Meet Ranger Allie!

Its going to be about two months now since I have arrived at Fire Island and I have been loving every minute of it. My days are filled with learning about the park, roving the trails and the beach, helping visitors at the visitor center, and working on translations and videos at Headquarters. Over the past months I have been able to meet various staff members from different divisions and learn about their career and lives and hear each of their inspiring stories and journey.

Throughout my experience with the National Park service I have gotten lucky to have guides or mentors to help along the way and take me under their wing to teach me their ways. Here at Fire Island I have been blessed enough to have multiple people who have welcomed me with open arms and has helped me throughout this adventure. I wanted to write this blog to highlight one person out of the group who has taken me under her wing ever since I met her on my first day and has shown me all beauty fire island has to offer.

Ranger Allie Sliney is and Interpretation Ranger here at Fire Island National Seashore (FIIS); this being her 4th season here at the park. After graduating from the University of Rhode Island with a degree in Wildlife and Conservation Biology she became an intern through the Student Conservation Association (SCA) and worked here at FIIS as her first job with the NPS. Since a young girl she had a strong passion for the environment, conservation, and marine biology thus FIIS being the perfect place for her to start her career off.

Why did you decide to come back after you first experience here? How does it feel to be back for the 4th time?

It feels good it’s an interesting season and it has been an adjustment due to everything happening with COVID-19 but it’s a place that I really enjoy which is why I keep coming back to it. I love the beach, the park and what we teach here, the people, and overall, the atmosphere here. Its been a great experience so far.”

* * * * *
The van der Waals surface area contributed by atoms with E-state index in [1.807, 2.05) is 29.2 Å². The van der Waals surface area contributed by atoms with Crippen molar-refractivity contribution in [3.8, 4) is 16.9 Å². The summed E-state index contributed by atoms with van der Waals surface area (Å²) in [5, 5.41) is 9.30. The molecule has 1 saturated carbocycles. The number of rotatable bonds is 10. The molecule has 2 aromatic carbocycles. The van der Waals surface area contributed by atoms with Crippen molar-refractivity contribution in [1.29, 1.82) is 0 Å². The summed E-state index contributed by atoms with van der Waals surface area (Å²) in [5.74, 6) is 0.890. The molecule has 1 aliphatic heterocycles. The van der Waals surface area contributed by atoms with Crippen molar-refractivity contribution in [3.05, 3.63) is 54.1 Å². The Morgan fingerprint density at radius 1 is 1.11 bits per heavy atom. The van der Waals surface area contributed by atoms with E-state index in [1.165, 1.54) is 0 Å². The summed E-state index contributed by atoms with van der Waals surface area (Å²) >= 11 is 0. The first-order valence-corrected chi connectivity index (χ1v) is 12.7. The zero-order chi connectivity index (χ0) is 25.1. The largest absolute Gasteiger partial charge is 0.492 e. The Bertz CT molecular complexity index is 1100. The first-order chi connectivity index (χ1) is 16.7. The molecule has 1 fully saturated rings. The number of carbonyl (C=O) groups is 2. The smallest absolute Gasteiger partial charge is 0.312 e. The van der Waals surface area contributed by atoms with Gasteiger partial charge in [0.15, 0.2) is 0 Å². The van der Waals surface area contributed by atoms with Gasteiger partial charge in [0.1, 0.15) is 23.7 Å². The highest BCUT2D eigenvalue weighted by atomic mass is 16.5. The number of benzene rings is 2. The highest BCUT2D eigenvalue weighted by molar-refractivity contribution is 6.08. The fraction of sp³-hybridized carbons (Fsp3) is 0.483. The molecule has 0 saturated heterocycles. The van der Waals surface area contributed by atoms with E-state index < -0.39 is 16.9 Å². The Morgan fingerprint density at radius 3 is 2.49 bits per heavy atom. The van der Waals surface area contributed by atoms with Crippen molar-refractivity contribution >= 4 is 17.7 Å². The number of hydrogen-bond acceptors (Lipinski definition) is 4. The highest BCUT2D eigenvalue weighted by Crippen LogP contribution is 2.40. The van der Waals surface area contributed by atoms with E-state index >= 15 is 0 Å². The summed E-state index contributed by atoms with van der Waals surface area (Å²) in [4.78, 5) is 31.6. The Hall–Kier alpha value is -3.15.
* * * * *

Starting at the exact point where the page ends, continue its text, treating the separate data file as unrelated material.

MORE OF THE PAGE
Compared to others Allie is brand new to the national park service but in the past few seasons that she been here, she has been able to learn just as much and work alongside and learn from many amazing rangers that later became her mentors too.

As an interpretation ranger, she has been able to take part and or create various programs for visitors to enjoy such as canoe programs, tours through the salt marsh, seining and fishing with young junior rangers, and many more. This year the park has had to adjust since a lot had to change due to the pandemic. Many of those programs that Allie did in the past had to be cancelled for this season and many visitors stopped coming to the park but with the help of the staff, Allie has been able to take Fire Island to the Visitor- by creating virtual educational programs and videos for everyone to enjoy.

Do you think being part of an internship like the SCA program helped you get where you are today? Do you think internships like LHIP and SCA are important?

Yes, I do think they are important. The reason I am here today is because I was able to be a part of the SCA program and because my internship experience was amazing, and it opened a new path for me…. I want to continue to work for the NPS and travel around the country and learn about parks and teach people about them. I have this passion for the NPS now because of my internship,”

I have been lucky enough to learn more about Ranger Allie everyday as she teaches me about Fire Island and talks about her experience here. I relate to her story in many ways and that’s why I look up to her and hope to one day wear the iconic NPS hat as proud as she does.

Big thanks to Ranger Allie Sliney for being one of the many reasons I love working here at Fire Island National Seashore.


Stay tuned to my future blogs and updates on my internship!




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